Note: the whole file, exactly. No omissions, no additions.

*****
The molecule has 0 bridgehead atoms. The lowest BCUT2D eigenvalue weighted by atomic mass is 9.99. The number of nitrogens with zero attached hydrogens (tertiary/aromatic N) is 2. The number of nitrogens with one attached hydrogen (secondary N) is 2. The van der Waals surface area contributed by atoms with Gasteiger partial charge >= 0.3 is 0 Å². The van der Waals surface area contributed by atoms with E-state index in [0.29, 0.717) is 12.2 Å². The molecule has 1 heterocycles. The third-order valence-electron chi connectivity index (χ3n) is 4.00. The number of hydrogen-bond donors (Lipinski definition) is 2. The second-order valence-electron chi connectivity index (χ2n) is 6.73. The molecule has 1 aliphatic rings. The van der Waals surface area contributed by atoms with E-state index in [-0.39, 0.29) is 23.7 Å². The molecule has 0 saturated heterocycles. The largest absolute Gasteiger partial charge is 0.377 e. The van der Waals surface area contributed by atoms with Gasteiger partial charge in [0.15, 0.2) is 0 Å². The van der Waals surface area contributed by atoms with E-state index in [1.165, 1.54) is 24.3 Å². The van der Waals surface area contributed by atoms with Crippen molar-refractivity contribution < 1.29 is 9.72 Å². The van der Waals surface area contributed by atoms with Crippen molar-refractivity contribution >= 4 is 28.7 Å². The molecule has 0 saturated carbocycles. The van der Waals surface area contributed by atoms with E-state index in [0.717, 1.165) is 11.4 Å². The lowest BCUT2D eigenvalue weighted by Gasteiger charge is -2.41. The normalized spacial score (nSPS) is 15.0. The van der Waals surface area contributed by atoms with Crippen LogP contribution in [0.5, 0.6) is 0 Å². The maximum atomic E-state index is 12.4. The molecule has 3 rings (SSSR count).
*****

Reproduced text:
The molecule has 0 bridgehead atoms. The lowest BCUT2D eigenvalue weighted by atomic mass is 9.99. The number of nitrogens with zero attached hydrogens (tertiary/aromatic N) is 2. The number of nitrogens with one attached hydrogen (secondary N) is 2. The van der Waals surface area contributed by atoms with Gasteiger partial charge >= 0.3 is 0 Å². The van der Waals surface area contributed by atoms with E-state index in [0.29, 0.717) is 12.2 Å². The molecule has 1 heterocycles. The third-order valence-electron chi connectivity index (χ3n) is 4.00. The number of hydrogen-bond donors (Lipinski definition) is 2. The second-order valence-electron chi connectivity index (χ2n) is 6.73. The molecule has 1 aliphatic rings. The van der Waals surface area contributed by atoms with E-state index in [-0.39, 0.29) is 23.7 Å². The molecule has 0 saturated heterocycles. The largest absolute Gasteiger partial charge is 0.377 e. The van der Waals surface area contributed by atoms with Gasteiger partial charge in [0.15, 0.2) is 0 Å². The van der Waals surface area contributed by atoms with E-state index in [1.165, 1.54) is 24.3 Å². The van der Waals surface area contributed by atoms with Crippen molar-refractivity contribution < 1.29 is 9.72 Å². The van der Waals surface area contributed by atoms with Crippen molar-refractivity contribution >= 4 is 28.7 Å². The molecule has 0 saturated carbocycles. The van der Waals surface area contributed by atoms with E-state index in [0.717, 1.165) is 11.4 Å². The lowest BCUT2D eigenvalue weighted by Gasteiger charge is -2.41. The normalized spacial score (nSPS) is 15.0. The van der Waals surface area contributed by atoms with Crippen LogP contribution in [0.5, 0.6) is 0 Å². The maximum atomic E-state index is 12.4. The molecule has 3 rings (SSSR count).